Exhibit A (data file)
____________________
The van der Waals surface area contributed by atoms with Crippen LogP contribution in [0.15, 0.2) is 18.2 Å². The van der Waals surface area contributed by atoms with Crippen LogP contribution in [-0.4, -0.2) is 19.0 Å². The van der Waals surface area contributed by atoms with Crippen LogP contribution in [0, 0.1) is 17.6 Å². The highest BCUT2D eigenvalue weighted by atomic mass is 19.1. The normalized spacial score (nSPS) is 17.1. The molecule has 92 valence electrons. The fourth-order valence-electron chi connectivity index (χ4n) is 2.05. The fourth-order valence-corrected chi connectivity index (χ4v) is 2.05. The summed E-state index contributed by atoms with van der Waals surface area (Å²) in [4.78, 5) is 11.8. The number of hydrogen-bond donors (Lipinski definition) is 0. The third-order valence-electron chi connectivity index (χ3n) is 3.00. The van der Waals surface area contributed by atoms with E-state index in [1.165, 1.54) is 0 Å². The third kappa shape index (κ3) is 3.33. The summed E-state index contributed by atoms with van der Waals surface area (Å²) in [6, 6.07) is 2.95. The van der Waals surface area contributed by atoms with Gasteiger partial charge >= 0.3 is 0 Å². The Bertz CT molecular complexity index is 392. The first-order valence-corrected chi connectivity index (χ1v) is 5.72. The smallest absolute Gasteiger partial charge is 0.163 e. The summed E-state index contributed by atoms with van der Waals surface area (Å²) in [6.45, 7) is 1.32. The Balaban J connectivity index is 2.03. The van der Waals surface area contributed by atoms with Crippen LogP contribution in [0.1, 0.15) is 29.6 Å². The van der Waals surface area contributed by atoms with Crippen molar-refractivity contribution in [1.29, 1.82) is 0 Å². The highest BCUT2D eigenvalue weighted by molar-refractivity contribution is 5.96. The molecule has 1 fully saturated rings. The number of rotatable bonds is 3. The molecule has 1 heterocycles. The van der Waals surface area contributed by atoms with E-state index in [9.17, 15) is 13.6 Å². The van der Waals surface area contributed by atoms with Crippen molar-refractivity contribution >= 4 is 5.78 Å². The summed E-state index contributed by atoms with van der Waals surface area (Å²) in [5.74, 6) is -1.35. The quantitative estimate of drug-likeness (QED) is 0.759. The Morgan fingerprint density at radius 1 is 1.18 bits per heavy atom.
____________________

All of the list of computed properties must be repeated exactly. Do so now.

The van der Waals surface area contributed by atoms with Crippen LogP contribution in [0.15, 0.2) is 18.2 Å². The van der Waals surface area contributed by atoms with Crippen LogP contribution in [-0.4, -0.2) is 19.0 Å². The van der Waals surface area contributed by atoms with Crippen LogP contribution in [0, 0.1) is 17.6 Å². The highest BCUT2D eigenvalue weighted by atomic mass is 19.1. The normalized spacial score (nSPS) is 17.1. The molecule has 92 valence electrons. The fourth-order valence-electron chi connectivity index (χ4n) is 2.05. The fourth-order valence-corrected chi connectivity index (χ4v) is 2.05. The summed E-state index contributed by atoms with van der Waals surface area (Å²) in [4.78, 5) is 11.8. The number of hydrogen-bond donors (Lipinski definition) is 0. The third-order valence-electron chi connectivity index (χ3n) is 3.00. The van der Waals surface area contributed by atoms with E-state index in [1.165, 1.54) is 0 Å². The third kappa shape index (κ3) is 3.33. The summed E-state index contributed by atoms with van der Waals surface area (Å²) in [6, 6.07) is 2.95. The van der Waals surface area contributed by atoms with Gasteiger partial charge >= 0.3 is 0 Å². The Bertz CT molecular complexity index is 392. The first-order valence-corrected chi connectivity index (χ1v) is 5.72. The smallest absolute Gasteiger partial charge is 0.163 e. The summed E-state index contributed by atoms with van der Waals surface area (Å²) in [6.45, 7) is 1.32. The Balaban J connectivity index is 2.03. The van der Waals surface area contributed by atoms with Crippen LogP contribution in [0.1, 0.15) is 29.6 Å². The van der Waals surface area contributed by atoms with Crippen molar-refractivity contribution in [1.29, 1.82) is 0 Å². The highest BCUT2D eigenvalue weighted by molar-refractivity contribution is 5.96. The molecule has 1 fully saturated rings. The number of rotatable bonds is 3. The molecule has 1 heterocycles. The van der Waals surface area contributed by atoms with E-state index in [9.17, 15) is 13.6 Å². The van der Waals surface area contributed by atoms with Crippen molar-refractivity contribution >= 4 is 5.78 Å². The summed E-state index contributed by atoms with van der Waals surface area (Å²) in [5.74, 6) is -1.35. The quantitative estimate of drug-likeness (QED) is 0.759. The Morgan fingerprint density at radius 1 is 1.18 bits per heavy atom.